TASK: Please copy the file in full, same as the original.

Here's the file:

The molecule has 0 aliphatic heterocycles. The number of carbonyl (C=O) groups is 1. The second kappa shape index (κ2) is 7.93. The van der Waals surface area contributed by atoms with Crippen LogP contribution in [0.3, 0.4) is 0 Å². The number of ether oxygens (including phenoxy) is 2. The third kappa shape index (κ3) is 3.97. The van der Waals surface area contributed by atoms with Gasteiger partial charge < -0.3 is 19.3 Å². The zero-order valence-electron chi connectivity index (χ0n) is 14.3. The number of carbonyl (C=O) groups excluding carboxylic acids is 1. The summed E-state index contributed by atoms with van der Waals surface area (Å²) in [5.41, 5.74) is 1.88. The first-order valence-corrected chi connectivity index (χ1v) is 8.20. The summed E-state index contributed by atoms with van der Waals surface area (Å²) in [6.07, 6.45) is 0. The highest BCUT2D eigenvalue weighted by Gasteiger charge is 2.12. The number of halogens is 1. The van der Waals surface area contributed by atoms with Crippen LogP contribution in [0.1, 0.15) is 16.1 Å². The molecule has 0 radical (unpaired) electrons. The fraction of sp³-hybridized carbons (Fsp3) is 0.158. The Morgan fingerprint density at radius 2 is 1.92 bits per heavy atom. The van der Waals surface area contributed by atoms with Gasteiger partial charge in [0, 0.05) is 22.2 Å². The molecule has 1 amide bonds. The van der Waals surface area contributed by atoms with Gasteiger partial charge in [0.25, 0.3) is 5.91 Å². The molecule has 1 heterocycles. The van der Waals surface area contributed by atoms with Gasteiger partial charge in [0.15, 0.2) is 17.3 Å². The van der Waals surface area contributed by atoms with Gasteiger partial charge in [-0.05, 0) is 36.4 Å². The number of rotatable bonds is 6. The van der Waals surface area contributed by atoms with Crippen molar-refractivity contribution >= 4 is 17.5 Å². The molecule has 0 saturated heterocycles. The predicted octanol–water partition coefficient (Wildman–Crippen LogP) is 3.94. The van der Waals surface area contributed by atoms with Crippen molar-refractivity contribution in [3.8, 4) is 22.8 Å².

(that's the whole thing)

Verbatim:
The molecule has 0 aliphatic heterocycles. The number of carbonyl (C=O) groups is 1. The second kappa shape index (κ2) is 7.93. The van der Waals surface area contributed by atoms with Crippen LogP contribution in [0.3, 0.4) is 0 Å². The number of ether oxygens (including phenoxy) is 2. The third kappa shape index (κ3) is 3.97. The van der Waals surface area contributed by atoms with Gasteiger partial charge < -0.3 is 19.3 Å². The zero-order valence-electron chi connectivity index (χ0n) is 14.3. The number of carbonyl (C=O) groups excluding carboxylic acids is 1. The summed E-state index contributed by atoms with van der Waals surface area (Å²) in [5.41, 5.74) is 1.88. The first-order valence-corrected chi connectivity index (χ1v) is 8.20. The summed E-state index contributed by atoms with van der Waals surface area (Å²) in [6.07, 6.45) is 0. The highest BCUT2D eigenvalue weighted by Gasteiger charge is 2.12. The number of halogens is 1. The van der Waals surface area contributed by atoms with Crippen LogP contribution in [0.1, 0.15) is 16.1 Å². The molecule has 0 radical (unpaired) electrons. The fraction of sp³-hybridized carbons (Fsp3) is 0.158. The Morgan fingerprint density at radius 2 is 1.92 bits per heavy atom. The van der Waals surface area contributed by atoms with Gasteiger partial charge in [0, 0.05) is 22.2 Å². The molecule has 1 amide bonds. The van der Waals surface area contributed by atoms with Gasteiger partial charge in [0.25, 0.3) is 5.91 Å². The molecule has 1 heterocycles. The van der Waals surface area contributed by atoms with Gasteiger partial charge in [0.15, 0.2) is 17.3 Å². The van der Waals surface area contributed by atoms with Gasteiger partial charge in [-0.05, 0) is 36.4 Å². The number of rotatable bonds is 6. The van der Waals surface area contributed by atoms with Crippen molar-refractivity contribution >= 4 is 17.5 Å². The molecule has 0 saturated heterocycles. The predicted octanol–water partition coefficient (Wildman–Crippen LogP) is 3.94. The van der Waals surface area contributed by atoms with Crippen molar-refractivity contribution in [3.8, 4) is 22.8 Å².